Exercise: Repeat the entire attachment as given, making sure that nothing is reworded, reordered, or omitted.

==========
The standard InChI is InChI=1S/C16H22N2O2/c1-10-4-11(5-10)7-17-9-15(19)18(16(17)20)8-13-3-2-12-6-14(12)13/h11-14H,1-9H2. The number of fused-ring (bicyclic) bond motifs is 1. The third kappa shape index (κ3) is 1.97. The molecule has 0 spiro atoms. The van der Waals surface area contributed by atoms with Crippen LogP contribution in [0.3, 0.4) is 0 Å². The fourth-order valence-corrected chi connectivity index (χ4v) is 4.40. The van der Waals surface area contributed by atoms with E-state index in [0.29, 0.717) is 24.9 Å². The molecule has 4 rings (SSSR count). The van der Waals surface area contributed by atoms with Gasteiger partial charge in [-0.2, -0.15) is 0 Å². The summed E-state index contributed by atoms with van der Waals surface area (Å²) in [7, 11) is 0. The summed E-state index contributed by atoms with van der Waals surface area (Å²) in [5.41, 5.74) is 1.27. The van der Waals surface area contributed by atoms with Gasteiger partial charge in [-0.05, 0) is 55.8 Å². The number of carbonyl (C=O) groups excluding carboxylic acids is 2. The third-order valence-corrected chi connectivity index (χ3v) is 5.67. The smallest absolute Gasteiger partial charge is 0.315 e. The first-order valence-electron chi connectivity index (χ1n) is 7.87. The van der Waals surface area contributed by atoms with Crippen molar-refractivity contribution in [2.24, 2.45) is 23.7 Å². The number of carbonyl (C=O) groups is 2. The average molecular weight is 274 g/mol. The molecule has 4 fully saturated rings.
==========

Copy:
The standard InChI is InChI=1S/C16H22N2O2/c1-10-4-11(5-10)7-17-9-15(19)18(16(17)20)8-13-3-2-12-6-14(12)13/h11-14H,1-9H2. The number of fused-ring (bicyclic) bond motifs is 1. The third kappa shape index (κ3) is 1.97. The molecule has 0 spiro atoms. The van der Waals surface area contributed by atoms with Crippen LogP contribution in [0.3, 0.4) is 0 Å². The fourth-order valence-corrected chi connectivity index (χ4v) is 4.40. The van der Waals surface area contributed by atoms with E-state index in [0.29, 0.717) is 24.9 Å². The molecule has 4 rings (SSSR count). The van der Waals surface area contributed by atoms with Gasteiger partial charge in [-0.2, -0.15) is 0 Å². The summed E-state index contributed by atoms with van der Waals surface area (Å²) in [7, 11) is 0. The summed E-state index contributed by atoms with van der Waals surface area (Å²) in [5.41, 5.74) is 1.27. The van der Waals surface area contributed by atoms with Gasteiger partial charge in [-0.05, 0) is 55.8 Å². The number of carbonyl (C=O) groups excluding carboxylic acids is 2. The third-order valence-corrected chi connectivity index (χ3v) is 5.67. The smallest absolute Gasteiger partial charge is 0.315 e. The first-order valence-electron chi connectivity index (χ1n) is 7.87. The van der Waals surface area contributed by atoms with Crippen molar-refractivity contribution in [2.24, 2.45) is 23.7 Å². The number of carbonyl (C=O) groups is 2. The average molecular weight is 274 g/mol. The molecule has 4 fully saturated rings.